SANTA ROSA, Calif. - The hills in Sonoma County look green now after the recent rains, but it's likely they'll start drying out before too long.
Fire officials know the coronavirus won't stop the wildfire season.
"Fire season is likely to be here before you know it. And we want people to realize that," said Santa Rosa Assistant Fire Marshal Paul Lowenthal.
April is typically the time fire departments in Northern California appeal to homeowners and landlords to make sure their property isn't overgrown with weeds and brush.
Property owners need to provide defensible space to give firefighters better odds at saving a home under attack by a wildfire.
But this year fire officials acknowledge it is more difficult to get the word out during a time people are occupied by the Coronavirus.
"We're both in the same boat. The focus is on the pandemic, but not ignoring the fact June is around the corner," said Lowenthal. "We need to make sure the community understands that even though they may have to shelter in place or are under quarantine, there are things they can be doing pro-actively around their home."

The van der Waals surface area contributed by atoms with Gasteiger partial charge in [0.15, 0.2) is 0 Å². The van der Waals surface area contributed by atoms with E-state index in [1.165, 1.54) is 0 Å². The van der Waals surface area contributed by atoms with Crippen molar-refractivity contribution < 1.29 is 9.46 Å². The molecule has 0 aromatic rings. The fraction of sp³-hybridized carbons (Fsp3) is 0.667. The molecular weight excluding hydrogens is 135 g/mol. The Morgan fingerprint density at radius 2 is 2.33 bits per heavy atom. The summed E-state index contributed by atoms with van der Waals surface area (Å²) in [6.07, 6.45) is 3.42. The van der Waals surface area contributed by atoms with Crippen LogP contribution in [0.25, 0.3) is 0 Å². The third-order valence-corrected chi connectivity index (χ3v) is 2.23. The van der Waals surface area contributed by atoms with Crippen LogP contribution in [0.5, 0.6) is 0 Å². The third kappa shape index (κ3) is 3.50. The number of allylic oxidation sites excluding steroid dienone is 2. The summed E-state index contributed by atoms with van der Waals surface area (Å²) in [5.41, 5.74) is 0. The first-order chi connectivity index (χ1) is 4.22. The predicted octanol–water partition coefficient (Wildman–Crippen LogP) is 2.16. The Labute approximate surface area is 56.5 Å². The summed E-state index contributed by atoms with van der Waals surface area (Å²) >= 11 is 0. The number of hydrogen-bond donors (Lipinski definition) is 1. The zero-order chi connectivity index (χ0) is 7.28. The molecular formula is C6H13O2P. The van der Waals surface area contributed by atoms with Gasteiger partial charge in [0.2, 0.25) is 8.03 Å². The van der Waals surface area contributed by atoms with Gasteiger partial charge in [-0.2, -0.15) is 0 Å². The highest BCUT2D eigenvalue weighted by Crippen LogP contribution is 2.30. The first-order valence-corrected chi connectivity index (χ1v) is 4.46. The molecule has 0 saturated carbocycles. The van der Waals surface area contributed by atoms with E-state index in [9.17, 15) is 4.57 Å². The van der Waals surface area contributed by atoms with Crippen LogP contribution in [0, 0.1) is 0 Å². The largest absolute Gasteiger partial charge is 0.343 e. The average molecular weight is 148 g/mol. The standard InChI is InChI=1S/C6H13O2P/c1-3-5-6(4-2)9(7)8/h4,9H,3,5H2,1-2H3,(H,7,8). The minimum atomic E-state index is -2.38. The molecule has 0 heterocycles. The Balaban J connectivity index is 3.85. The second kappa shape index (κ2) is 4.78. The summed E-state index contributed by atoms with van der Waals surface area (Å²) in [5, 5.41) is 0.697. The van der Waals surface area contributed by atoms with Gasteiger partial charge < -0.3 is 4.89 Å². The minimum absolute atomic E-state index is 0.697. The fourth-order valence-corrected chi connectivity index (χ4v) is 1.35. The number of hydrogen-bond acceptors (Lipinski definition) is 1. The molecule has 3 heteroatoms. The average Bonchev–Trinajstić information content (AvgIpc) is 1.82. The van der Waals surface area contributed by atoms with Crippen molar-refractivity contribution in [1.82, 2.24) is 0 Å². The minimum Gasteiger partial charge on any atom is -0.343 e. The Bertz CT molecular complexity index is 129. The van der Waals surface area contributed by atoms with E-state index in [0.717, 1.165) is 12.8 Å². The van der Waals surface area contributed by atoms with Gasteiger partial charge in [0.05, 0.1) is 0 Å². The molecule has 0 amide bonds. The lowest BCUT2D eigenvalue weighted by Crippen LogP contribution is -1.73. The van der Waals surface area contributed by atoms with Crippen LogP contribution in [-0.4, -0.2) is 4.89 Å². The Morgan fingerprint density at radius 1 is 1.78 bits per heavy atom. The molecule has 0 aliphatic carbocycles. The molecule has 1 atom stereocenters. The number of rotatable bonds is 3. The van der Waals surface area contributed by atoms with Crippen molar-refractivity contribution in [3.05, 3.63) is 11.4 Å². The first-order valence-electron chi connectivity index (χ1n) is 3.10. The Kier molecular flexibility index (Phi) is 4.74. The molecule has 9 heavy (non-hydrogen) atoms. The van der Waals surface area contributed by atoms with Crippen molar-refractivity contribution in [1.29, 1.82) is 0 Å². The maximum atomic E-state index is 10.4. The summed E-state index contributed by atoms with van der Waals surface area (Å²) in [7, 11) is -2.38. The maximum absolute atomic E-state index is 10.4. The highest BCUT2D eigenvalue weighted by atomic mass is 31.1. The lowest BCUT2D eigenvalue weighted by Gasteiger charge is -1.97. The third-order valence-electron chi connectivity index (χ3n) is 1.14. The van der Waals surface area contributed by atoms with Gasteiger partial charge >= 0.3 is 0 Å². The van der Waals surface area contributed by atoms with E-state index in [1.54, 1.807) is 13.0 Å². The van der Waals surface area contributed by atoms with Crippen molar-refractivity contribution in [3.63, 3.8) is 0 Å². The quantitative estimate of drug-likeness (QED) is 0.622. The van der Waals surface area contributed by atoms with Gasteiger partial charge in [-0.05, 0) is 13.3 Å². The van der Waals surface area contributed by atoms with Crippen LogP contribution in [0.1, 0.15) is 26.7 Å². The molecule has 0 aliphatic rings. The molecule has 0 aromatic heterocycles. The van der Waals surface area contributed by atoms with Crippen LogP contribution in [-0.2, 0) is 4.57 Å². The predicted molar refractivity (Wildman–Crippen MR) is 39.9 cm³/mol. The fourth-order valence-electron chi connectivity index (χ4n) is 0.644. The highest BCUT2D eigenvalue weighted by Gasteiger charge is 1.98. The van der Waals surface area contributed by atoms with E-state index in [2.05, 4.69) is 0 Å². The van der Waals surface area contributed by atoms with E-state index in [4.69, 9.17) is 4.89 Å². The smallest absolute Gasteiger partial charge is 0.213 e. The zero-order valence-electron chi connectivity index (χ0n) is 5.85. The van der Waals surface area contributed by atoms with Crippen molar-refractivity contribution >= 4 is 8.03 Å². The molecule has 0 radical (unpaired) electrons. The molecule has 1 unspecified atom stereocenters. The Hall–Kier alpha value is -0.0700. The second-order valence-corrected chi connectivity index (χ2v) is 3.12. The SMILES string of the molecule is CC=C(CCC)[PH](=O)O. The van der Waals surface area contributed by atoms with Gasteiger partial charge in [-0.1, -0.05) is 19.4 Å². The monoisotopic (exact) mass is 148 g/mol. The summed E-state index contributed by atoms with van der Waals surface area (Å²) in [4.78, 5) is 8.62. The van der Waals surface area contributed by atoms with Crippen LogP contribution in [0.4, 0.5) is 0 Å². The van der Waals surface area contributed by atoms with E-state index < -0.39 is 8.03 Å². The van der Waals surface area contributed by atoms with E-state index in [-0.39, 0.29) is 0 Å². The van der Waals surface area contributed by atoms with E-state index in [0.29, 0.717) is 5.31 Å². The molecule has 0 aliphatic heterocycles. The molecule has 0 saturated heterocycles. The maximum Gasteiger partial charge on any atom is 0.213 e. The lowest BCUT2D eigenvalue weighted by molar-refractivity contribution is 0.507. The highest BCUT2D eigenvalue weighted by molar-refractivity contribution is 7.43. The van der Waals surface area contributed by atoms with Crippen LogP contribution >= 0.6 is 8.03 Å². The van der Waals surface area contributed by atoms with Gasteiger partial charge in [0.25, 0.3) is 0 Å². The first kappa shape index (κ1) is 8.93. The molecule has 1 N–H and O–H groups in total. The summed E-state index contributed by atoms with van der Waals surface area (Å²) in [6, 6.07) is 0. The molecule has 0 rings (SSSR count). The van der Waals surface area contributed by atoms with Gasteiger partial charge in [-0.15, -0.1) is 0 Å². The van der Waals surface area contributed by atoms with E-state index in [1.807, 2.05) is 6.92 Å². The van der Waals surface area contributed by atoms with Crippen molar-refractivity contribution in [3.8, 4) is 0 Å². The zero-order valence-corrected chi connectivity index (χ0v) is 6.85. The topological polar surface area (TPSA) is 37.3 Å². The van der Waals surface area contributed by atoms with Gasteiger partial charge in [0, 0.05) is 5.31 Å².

The Tubbs Fire killed 22 people and torched 5,200 homes in Santa Rosa three years ago. It's a reminder of what can happen.
Fire departments too are focused on helping their communities through the coronavirus, while at the same time, finding the safest way to train for wildfires.
"Those are the conversations that are going to take place now on how to maintain social distancing and how to train and continue to be prepared for the upcoming fire season. That's all we're doing now," said Lowenthal.